Fraser Valley Union Library Bookmobile. Found in record series 18/1/57, Box 5, Folder: Bookmobile – Outside Shelving, 1939-1976
A relatively new addition to National Library Week, the first National Bookmobile Day was celebrated in 2010, to recognize over one hundred years of service that bookmobiles and direct-delivery outreach services have contributed to bringing information, technology, and resources to all readers.
Courtesy of ALA Allied Professional Association
Today is National Library Workers Day, part of National Book Week. It’s a day to recognize the contributions made by library workers and all they do to keep libraries and library programs running. During the last few weeks, the ALA Allied Professional Association (ALA-APA) has been promoting National Library Workers Day (NLWD) by providing a space to recognize stellar library workers, providing NLWD merchandise, giving suggestions for celebrations, and going on a social media blitz with photographs from the ALA Archives of library workers. Read More
National Library Week 1958 letterhead
Sponsored by the National Book Committee, Inc., and in cooperation with the American Library Association, the first National Library Week was launched on March 16-22, 1958. Citing a 1957 survey showing that only 17% of Americans polled were reading a book, the inaugural National Library Week slogan was “Wake Up and Read!” The National Library Week initiative was the first nationwide effort to promote literacy for personal and national improvement, to celebrate the role of libraries in making reading materials accessible to everyone, and to highlight the varied career opportunities available within the library profession.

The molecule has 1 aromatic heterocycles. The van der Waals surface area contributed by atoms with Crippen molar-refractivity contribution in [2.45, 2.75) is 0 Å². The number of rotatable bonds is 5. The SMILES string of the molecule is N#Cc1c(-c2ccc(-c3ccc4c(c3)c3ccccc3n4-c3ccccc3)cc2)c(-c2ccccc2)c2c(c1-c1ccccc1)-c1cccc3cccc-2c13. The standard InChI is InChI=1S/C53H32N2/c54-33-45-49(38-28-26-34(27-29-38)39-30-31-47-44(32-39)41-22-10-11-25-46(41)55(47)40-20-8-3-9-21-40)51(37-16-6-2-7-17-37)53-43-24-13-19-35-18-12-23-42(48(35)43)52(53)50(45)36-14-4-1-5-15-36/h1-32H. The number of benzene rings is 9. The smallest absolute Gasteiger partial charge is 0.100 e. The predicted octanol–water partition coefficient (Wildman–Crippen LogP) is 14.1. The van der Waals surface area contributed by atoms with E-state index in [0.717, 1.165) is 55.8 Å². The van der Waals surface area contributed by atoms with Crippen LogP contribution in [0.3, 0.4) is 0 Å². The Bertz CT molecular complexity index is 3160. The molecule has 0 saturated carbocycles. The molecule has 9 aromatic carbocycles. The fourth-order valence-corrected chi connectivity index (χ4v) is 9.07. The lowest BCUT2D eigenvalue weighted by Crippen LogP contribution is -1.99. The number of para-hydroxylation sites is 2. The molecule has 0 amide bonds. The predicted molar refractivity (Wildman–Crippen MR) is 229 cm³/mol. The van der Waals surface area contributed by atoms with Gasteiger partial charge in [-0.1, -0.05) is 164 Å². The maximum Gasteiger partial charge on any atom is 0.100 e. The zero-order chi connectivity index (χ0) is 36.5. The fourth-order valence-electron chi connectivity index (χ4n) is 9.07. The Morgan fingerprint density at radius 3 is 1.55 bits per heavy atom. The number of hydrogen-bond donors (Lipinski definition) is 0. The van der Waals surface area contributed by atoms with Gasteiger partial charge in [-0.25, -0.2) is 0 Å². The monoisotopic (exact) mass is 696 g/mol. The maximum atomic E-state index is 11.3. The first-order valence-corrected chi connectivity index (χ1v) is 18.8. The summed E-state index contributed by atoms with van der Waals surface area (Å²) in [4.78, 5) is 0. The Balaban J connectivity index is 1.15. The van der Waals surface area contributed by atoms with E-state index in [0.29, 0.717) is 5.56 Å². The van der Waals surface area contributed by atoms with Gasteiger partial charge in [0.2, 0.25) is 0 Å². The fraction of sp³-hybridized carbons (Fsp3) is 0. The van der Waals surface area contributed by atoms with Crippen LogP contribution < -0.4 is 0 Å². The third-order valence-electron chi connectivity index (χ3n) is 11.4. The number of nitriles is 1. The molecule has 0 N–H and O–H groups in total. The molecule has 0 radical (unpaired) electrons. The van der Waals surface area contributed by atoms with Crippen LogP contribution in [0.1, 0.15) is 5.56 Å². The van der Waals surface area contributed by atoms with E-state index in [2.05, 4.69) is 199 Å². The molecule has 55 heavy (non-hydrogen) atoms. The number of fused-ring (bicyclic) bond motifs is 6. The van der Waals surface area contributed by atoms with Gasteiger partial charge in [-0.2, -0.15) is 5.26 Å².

1897 Photo Album
This “Traveling” Souvenir is sent to a few friends, and I hope it may give enough pleasure to offset cost of postage. (Preface, 1897 Photo Album)
“To say that Mr. James lost his head would seem no more than the truth if we look at the picture, where he sits back to us in the foreground. He only removed it for a moment however in order to allow Miss Rathbone’s countenance to be seen.” (1897 Photo Album)
As described in an earlier blog post: Frederick Winthrop Faxon (1866-1936) was the early bard of the American Library Association. Although he was not a librarian, he was memorialized as someone who “for almost forty years,[…] devoted himself to serving librarians and promoting the library idea.” Attending 43 annual conferences throughout his lifetime, Faxon’s humorous reports enliven several years of the American Library Association Papers and Proceedings. Read More
The ALA Archives staff found a picture of Leonard Nimoy (March 26, 1931 – February 27, 2015) in our Record Series 13/5/15. ALA conferences have a long tradition of distinguished guests and author signings, and Nimoy was at the 1976 ALA Annual Conference, signing pictures for his newly released memoir I am Not Spock. Apparently he got tired of smiling for the camera.
This picture, and a write up of the event, was featured in American Libraries Vol. 7, No. 7 (Jul. – Aug., 1976), p. 473. Copyright of this image is currently unknown and is provided in low resolution.